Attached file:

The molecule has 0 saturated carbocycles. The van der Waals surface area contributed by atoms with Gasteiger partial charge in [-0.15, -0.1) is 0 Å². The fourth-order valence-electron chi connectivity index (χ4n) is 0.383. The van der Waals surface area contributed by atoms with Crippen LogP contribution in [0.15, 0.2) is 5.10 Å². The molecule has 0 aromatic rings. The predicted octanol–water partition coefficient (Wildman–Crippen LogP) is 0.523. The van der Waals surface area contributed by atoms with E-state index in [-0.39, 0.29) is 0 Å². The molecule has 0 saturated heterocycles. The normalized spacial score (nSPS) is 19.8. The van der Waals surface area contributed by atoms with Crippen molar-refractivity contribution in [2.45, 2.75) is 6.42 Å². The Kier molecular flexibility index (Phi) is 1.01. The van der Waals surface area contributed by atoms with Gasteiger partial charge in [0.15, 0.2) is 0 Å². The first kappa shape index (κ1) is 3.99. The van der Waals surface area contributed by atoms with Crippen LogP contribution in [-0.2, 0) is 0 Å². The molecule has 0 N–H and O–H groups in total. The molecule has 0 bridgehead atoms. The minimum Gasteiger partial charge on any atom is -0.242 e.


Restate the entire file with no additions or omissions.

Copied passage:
The molecule has 0 saturated carbocycles. The van der Waals surface area contributed by atoms with Gasteiger partial charge in [-0.15, -0.1) is 0 Å². The fourth-order valence-electron chi connectivity index (χ4n) is 0.383. The van der Waals surface area contributed by atoms with Crippen LogP contribution in [0.15, 0.2) is 5.10 Å². The molecule has 0 aromatic rings. The predicted octanol–water partition coefficient (Wildman–Crippen LogP) is 0.523. The van der Waals surface area contributed by atoms with E-state index in [-0.39, 0.29) is 0 Å². The molecule has 0 saturated heterocycles. The normalized spacial score (nSPS) is 19.8. The van der Waals surface area contributed by atoms with Crippen molar-refractivity contribution in [2.45, 2.75) is 6.42 Å². The Kier molecular flexibility index (Phi) is 1.01. The van der Waals surface area contributed by atoms with Gasteiger partial charge in [0.15, 0.2) is 0 Å². The first kappa shape index (κ1) is 3.99. The van der Waals surface area contributed by atoms with Crippen LogP contribution in [-0.2, 0) is 0 Å². The molecule has 0 N–H and O–H groups in total. The molecule has 0 bridgehead atoms. The minimum Gasteiger partial charge on any atom is -0.242 e.